Second time around: Mr. Gibbs returns to Washington

Friday, January 9th 2004, 12:00 am
By: News On 6

ASHBURN, Va. (AP) _ Joe Gibbs' first coming was nothing like this.

He was a little-known coordinator greeted with minimal fanfare when the Washington Redskins hired him in 1981. ``I was a big gamble at that point,'' he recalled.

He returned this time to a hero's welcome, met with cheering fans and a hoard of reporters covering the biggest unretirement in Washington since Michael Jordan.

``I'm a little embarrassed by so much attention,'' Gibbs said after a series of crowd-pleasing handshakes that would do a New Hampshire primary candidate proud.

Gibbs stood behind the podium at Redskins Park for the first time in 11 years on Thursday, admitting that his biggest challenge could be living up to his own legacy. The three Super Bowl trophies that shone so immaculately in front of him all bear his name, making him the long-lost savior in the eyes of fans who have seen just one playoff victory since his departure.

``There is no net,'' Gibbs said with a panicked laugh. ``I'm going to pray a lot. There's nothing down there. There's nothing going to catch us. That's maybe the biggest thrill of it _ knowing how hard it is, but getting a chance to do something super-hard.''

Gibbs spoke in a packed auditorium with several of his former players in attendance, including Mark Moseley, Gary Clark and Joe Jacoby. Auxiliary monitors and speakers were set up in the hallway. Such measures have never been used before at Redskins Park.

``I didn't wear my Super Bowl ring,'' Gibbs said, holding up his hand. ``This is all new. The past don't buy much, other than relationships. I've got to prove myself all over again.''

Gibbs made it sound as if he were starting at square one. He needs to complete his staff, even though he's already assembled five assistants. He needs to study tapes of his players. He needs to learn how to best use computers in an NFL setting _ they weren't around when he was last here. And he needs to learn the salary cap, a headache that didn't exist in his glory days.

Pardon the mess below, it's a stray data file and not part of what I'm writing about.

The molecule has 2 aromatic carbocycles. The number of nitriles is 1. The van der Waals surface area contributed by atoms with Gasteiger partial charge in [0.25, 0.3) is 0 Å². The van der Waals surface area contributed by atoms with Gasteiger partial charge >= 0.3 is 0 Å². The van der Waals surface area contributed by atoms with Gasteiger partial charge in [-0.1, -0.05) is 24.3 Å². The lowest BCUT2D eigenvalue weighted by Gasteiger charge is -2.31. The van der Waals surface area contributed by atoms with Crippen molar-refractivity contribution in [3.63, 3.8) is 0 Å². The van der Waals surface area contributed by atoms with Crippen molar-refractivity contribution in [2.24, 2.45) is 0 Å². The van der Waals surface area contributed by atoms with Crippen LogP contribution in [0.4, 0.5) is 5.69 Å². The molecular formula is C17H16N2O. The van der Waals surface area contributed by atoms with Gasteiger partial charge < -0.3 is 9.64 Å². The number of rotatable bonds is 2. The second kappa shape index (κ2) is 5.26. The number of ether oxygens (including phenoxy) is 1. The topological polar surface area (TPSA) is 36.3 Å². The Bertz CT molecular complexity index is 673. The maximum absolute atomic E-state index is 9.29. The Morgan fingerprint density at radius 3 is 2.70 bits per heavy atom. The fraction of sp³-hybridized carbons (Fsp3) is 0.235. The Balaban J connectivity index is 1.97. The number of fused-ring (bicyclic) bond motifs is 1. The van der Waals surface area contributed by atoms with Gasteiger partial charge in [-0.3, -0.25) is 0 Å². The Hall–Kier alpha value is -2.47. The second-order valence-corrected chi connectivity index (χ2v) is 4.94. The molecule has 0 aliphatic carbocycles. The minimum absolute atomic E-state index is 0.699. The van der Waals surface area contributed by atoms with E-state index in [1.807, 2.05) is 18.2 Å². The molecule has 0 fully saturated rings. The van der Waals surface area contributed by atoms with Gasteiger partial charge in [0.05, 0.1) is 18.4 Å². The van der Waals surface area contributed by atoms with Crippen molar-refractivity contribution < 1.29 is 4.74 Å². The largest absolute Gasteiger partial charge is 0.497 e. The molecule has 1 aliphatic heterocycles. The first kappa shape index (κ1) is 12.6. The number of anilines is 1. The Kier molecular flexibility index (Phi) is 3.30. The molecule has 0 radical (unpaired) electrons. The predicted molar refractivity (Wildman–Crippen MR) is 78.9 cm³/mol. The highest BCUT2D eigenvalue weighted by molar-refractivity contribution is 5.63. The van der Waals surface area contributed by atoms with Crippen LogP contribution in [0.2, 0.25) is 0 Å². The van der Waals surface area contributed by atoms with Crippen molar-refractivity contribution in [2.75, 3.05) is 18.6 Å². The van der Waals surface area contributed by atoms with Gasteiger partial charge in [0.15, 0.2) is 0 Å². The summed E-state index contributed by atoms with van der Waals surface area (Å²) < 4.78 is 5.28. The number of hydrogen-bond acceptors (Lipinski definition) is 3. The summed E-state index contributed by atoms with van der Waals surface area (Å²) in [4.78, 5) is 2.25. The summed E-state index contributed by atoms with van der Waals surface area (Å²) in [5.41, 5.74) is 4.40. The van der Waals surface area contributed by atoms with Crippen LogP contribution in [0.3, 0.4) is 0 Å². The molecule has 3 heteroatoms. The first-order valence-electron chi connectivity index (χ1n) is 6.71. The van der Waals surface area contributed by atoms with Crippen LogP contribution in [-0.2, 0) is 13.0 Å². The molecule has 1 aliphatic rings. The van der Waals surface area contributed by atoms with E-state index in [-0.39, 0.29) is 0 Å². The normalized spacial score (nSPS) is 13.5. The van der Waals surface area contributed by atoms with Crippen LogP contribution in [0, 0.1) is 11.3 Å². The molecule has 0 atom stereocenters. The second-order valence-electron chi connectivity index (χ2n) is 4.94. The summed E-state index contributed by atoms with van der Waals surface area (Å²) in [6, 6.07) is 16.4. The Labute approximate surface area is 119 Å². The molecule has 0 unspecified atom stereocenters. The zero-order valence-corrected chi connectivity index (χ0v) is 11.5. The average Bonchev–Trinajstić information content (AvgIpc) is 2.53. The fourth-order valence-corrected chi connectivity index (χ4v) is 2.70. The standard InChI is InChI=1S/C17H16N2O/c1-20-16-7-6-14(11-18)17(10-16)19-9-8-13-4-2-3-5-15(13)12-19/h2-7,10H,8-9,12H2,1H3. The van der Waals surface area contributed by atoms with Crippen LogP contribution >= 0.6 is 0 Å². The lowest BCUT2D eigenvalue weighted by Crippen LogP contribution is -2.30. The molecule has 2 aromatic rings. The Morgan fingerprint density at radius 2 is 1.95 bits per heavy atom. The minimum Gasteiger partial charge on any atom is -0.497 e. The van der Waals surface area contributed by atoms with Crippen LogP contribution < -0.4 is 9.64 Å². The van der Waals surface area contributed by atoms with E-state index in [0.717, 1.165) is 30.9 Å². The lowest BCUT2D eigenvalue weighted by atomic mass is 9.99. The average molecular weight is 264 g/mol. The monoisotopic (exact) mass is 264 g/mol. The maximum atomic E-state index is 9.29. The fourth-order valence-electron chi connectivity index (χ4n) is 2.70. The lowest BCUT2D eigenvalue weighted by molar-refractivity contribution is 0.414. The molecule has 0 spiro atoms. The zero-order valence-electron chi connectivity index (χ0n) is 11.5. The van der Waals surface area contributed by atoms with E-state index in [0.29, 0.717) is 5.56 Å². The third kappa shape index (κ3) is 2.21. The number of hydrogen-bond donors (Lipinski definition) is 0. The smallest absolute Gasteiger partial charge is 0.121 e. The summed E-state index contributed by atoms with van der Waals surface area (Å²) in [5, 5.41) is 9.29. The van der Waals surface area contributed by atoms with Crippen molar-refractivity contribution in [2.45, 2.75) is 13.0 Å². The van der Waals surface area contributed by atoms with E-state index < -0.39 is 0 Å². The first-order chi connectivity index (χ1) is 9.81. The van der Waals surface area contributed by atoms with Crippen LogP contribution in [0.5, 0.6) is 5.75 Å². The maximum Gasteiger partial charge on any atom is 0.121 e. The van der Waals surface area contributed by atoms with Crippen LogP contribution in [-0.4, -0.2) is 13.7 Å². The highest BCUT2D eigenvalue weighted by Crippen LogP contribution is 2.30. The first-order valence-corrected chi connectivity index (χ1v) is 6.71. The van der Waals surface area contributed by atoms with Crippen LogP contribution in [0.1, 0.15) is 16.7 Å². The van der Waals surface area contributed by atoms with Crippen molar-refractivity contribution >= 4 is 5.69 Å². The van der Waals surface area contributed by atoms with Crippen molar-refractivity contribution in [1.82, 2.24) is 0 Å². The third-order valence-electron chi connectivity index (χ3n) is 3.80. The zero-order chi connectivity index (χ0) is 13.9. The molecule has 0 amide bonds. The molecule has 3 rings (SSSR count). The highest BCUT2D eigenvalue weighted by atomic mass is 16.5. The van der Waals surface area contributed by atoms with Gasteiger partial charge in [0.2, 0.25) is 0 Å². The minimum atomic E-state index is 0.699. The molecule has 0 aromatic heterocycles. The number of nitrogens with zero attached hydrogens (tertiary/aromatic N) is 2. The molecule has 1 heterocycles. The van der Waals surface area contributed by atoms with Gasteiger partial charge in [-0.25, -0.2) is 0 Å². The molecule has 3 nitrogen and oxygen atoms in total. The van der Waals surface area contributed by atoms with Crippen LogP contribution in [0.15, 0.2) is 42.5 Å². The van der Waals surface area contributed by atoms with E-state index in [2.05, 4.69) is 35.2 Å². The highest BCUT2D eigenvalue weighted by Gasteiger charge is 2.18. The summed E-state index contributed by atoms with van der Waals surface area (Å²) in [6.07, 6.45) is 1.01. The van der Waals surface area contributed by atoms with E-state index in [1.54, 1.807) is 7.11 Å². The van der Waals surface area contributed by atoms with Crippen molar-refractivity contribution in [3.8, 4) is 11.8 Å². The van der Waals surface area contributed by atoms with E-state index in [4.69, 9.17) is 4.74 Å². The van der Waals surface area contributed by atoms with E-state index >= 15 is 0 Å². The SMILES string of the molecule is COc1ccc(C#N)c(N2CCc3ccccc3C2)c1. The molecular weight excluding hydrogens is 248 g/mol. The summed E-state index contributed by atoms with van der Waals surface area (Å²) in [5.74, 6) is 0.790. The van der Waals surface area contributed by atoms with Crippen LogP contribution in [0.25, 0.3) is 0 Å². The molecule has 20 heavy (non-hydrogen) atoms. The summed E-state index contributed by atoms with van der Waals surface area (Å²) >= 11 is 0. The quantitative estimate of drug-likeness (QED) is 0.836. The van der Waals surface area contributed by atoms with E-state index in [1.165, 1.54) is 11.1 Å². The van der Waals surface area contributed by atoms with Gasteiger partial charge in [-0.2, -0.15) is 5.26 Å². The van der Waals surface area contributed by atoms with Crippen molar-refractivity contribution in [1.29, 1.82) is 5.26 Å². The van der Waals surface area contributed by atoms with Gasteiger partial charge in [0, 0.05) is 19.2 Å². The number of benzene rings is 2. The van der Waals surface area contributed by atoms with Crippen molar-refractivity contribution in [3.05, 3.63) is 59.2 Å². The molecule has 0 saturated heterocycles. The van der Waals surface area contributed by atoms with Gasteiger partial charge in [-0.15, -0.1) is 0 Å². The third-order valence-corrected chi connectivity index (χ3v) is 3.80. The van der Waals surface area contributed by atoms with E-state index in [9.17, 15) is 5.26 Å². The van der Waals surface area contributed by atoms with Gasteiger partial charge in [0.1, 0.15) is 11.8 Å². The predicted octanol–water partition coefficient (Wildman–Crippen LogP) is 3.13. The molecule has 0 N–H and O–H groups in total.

``I reached a point in my life where you love the thrill of trying to do something that's almost undoable,'' the Hall of Fame coach said. ``Certainly this is probably as close to that as you can get.''

Gibbs' departure after the 1992 season was family-related _ his sons were growing up without him. Now his sons have sons. Gibbs' son J.D. is president of the successful Joe Gibbs Racing NASCAR team, which can now run itself without its namesake. His other son, Coy, wanted to get back into coaching and will join Gibbs' new Redskins staff.

In other words, this was the perfect time for the 63-year-old coach to return, even though he had been at peace for years with his decision to retire.

``I apologize to all those people to whom I said 'No way,''' Gibbs said.

``My race team had matured,'' said Gibbs, explaining his turnabout. ``It was a lot of things, and it all kind of added up. If I had asked (wife) Pat any of those other years, it would have been a 'No way, read my lips' deal.''

Gibbs has a five-year contract, the title of team president and said he will have ``final say on the roster.'' He does not have the same contractual authority over all personnel matters that owner Dan Snyder gave to Marty Schottenheimer three years ago.

His new staff includes former Buffalo Bills coach Gregg Williams, who becomes the team's sixth defensive coordinator in six years. Joe Bugel returns to coach the offensive line, the same job he held when he oversaw the famed ``Hogs'' under Gibbs from 1981-89. Don Breaux, Jack Burns and Coy Gibbs will also be on the offensive staff.

Gibbs often slept on a cot at Redskins Park during his first tenure. He's promised his wife he'll come home at night this time around, and his diagnosis as a diabetic a few years ago means he has to take better care of his health.

Still, the more he talked, the more it sounded as if the midnight oil would continue to burn in his office.

``There's no getting around it,'' he said. ``In football, you've got to bust it.''

Gibbs said it was difficult watching the Redskins lose over the past few years. Steve Spurrier, whom he replaced, quit last week after a 5-11 season.

Gibbs said he ``talked some'' in recent weeks to the Atlanta Falcons about their head coaching vacancy, but his heart was in Washington.

``This is where I had those times,'' Gibbs said. ``I couldn't coach anywhere else.''